DO know or find out what your assets and the assets of your spouse are worth. This has to be disclosed in the bankruptcy petition, and it helps determine what type of bankruptcy relief is most suited for you, and how much your creditors could get back. Have an idea about the value and condition of your home, cars, timeshares, business, stocks, cash surrender value of life insurance policies, artwork, tools and other belongings. If any asset is unusual and has significant value, and you are not sure how much it could be worth, ask a professional for an opinion.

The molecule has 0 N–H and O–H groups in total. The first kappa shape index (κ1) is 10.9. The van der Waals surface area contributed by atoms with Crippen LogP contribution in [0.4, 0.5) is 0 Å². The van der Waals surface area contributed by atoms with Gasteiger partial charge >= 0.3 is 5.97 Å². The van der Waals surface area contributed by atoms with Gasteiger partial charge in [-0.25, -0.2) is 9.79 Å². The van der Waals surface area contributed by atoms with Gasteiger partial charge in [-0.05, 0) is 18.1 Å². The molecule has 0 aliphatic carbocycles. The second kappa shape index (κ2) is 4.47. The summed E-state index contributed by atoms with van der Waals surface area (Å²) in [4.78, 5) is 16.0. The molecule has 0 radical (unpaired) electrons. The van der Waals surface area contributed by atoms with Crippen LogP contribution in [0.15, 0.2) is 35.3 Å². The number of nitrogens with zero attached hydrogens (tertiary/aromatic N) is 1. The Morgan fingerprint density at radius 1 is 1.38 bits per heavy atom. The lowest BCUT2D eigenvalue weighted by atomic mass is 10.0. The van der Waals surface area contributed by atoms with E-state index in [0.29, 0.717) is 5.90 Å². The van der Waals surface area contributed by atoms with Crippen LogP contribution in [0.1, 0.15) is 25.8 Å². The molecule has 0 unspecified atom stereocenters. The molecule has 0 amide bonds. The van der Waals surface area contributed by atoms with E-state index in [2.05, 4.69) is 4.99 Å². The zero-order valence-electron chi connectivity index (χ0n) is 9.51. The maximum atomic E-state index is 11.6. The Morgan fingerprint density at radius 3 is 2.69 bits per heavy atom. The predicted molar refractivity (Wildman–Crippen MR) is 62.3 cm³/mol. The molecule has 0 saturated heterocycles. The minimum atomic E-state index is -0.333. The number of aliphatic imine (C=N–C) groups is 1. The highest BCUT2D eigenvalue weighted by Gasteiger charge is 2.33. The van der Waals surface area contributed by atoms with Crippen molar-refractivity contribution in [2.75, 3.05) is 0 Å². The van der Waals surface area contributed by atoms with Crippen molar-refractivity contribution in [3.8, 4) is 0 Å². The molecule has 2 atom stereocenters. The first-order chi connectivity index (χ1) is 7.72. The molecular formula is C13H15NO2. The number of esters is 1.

DO keep records of all of your creditors' (and potential creditors') names, addresses, account numbers or any other identifying information. In order for creditors to stop trying to collect from you, they need to be notified of your bankruptcy, so it's important to list anybody who you think may have a claim against you. Be sure to list all of the collection agents, all of your personal loans, as well as medical bills which you are not able to pay. Run a credit report, if necessary. If somebody may bring a claim against you but has not yet, list them in any case (for notice purpose only) to be on the safe side. If you are not sure of the amount, estimate or list a potential creditor for "notice only." Most frequently, this is an issue with medical bills. Let's just say you had surgery a month ago, and it's not yet clear which portion of the bill insurance will pay for. If you may be potentially responsible for part of the bill, even if you have not received final accounting from the hospital yet, disclose this potential debt in the petition. Last but not the least, be sure to keep track of any loans or leases you co-signed, as they are your liabilities as well.